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Comic-Con: Django actors defend slavery aspects

Gail Choice | 7/18/2012, 5 p.m.

If you're a comic book fan and want to be the first to know what's going on in the world of science-fiction, fantasy, action-adventure and horror when it comes to films and television, then make sure you put Comic-Con on your events calendar for next year.

Comic-Con, now in its 43rd year, is the annual pop culture international convention held in San Diego over a four-day weekend that celebrates a world created out of man's boundless imagination through comic books, games, action figures (dolls), movies and television.

Along with panels, seminars, and workshops with comic-book professionals, there are previews of upcoming feature films, portfolio review sessions with top comic book and video game companies, and such evening events as awards ceremonies; the Masquerade, a costume contests; and the Comic-Con International Independent Film Festival.

Film and television producers, directors, writers, actors and actresses are on hand to promote their new films and returning television shows. This year's Comic-Con proved to be particularly exciting.

Panels for "The Walking Dead," "Game of Thrones," the final "Twilight" film as well as the HBO vampire drama, "True Blood," had people lining up the night before to get in.

Other popular events included previews of Peter Jackson's "The Hobbit: An Unexpected Journey," Guillermo del Toro's massive-monsters-versus-robots adventure, "Pacific Rim," Marvel's "Iron Man 3" and a new "Godzilla" film is in the works.

Needless to say, the "Django: Unchained" crew was on hand to promote the upcoming film that debuts Christmas Day.

According to the Hollywood Reporter, director Quentin Tarantino downplayed "Django" as a slave movie, saying he set out to make a spaghetti Western. As the panel evolved, the director and others talked of the story as a fairytale with an evil king having taken over a kingdom, a princess in exile and princes who are coming to save her.

Kerry Washington (ABC's "Slander") stars as Django's wife who has been taken into slavery. And during the panel discussion, Washington defended her character, calling her tough saying, "It's in the humanity, when at that time in (the) eyes of the Constitution, they (Blacks) were only three-fifths of a human being. What makes her strong is her belief in love and that she is deserving of that love in a time where Black women weren't even afforded the luxury of that fantasy."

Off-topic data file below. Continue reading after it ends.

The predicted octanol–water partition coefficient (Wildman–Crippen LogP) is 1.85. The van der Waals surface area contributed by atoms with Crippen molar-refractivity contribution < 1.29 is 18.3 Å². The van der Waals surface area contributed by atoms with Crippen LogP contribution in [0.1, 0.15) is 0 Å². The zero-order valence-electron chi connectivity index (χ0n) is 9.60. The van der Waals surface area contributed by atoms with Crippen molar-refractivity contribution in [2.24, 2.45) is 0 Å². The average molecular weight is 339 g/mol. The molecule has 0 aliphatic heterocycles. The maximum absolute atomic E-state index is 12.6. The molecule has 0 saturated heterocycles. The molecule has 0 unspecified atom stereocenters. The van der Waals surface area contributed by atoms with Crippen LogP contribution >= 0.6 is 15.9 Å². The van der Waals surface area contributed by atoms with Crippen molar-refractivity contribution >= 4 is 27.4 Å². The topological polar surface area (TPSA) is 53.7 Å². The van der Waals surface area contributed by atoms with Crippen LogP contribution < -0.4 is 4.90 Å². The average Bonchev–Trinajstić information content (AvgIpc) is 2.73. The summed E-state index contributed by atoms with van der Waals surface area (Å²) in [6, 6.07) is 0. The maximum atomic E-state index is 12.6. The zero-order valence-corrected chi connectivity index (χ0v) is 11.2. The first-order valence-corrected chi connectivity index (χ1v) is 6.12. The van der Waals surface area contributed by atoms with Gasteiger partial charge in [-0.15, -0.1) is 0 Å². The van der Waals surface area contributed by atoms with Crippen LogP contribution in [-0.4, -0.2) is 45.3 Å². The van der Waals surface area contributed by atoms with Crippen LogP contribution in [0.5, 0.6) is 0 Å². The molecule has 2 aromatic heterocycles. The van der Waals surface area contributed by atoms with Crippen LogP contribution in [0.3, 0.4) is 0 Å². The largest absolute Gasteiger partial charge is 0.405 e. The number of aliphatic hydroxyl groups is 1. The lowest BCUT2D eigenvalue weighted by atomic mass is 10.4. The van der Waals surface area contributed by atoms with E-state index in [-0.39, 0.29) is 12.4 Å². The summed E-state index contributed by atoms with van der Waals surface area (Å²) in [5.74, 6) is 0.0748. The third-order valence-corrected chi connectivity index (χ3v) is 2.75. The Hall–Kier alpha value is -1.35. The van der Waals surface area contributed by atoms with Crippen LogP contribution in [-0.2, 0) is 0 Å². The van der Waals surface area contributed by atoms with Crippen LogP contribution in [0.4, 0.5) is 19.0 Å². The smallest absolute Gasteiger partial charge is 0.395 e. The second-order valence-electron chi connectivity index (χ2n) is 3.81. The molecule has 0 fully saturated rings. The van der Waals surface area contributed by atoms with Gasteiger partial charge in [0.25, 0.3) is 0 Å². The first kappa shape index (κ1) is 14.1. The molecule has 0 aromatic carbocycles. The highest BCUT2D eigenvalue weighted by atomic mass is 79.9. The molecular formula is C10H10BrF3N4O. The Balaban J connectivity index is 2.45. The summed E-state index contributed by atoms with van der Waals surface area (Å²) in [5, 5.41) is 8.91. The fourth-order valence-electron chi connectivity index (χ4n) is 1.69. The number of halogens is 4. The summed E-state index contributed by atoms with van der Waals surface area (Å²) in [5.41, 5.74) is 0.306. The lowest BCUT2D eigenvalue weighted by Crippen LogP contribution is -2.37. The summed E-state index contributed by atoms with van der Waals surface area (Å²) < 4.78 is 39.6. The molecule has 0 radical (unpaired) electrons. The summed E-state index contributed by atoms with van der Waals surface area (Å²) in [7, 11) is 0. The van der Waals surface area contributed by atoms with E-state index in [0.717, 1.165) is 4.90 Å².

But "Django" star Jamie Foxx took on the race aspect full force, talking of how he used his childhood to inform his character. "In Texas, it was racially charged to be honest with you," he said of his formative years. "Being called ni---- as a young kid growing up, by grown people, it's something I had to deal with, coming from the South. Having that done to me, I was able to grasp that in the script."

But no matter how Tarantino tries to dress it up "Django" is going to make some folks mad on Christmas Day. It ain't gon' be no "Song of the South."

Update: From Slave to Superhero--Anthony Mackie ("Abraham Lincoln: Vampire Hunter") is in negotiations to star alongside Chris Evans in the sequel to "Captain America: The First Avenger."

It is believed that Mackie will portray the Falcon, one of mainstream comics' first Black superheroes and perhaps its first American one.

The character, Sam Wilson, is Harlem-based and had many street adventures with Cap in the 1970s comics, when he served as his partner. He derives his powers from a suit that allows him to fly and enhances his strength. He can also telepathically talk to birds. In current comics, Falcon is a key player in many of Cap's espionage adventures. The film will be released on April 4, 2014.

Next year's Comic-Con International in San Diego is set for July 18-21, 2013.

Gail can be reached at gail@hollywoodbychoice.com.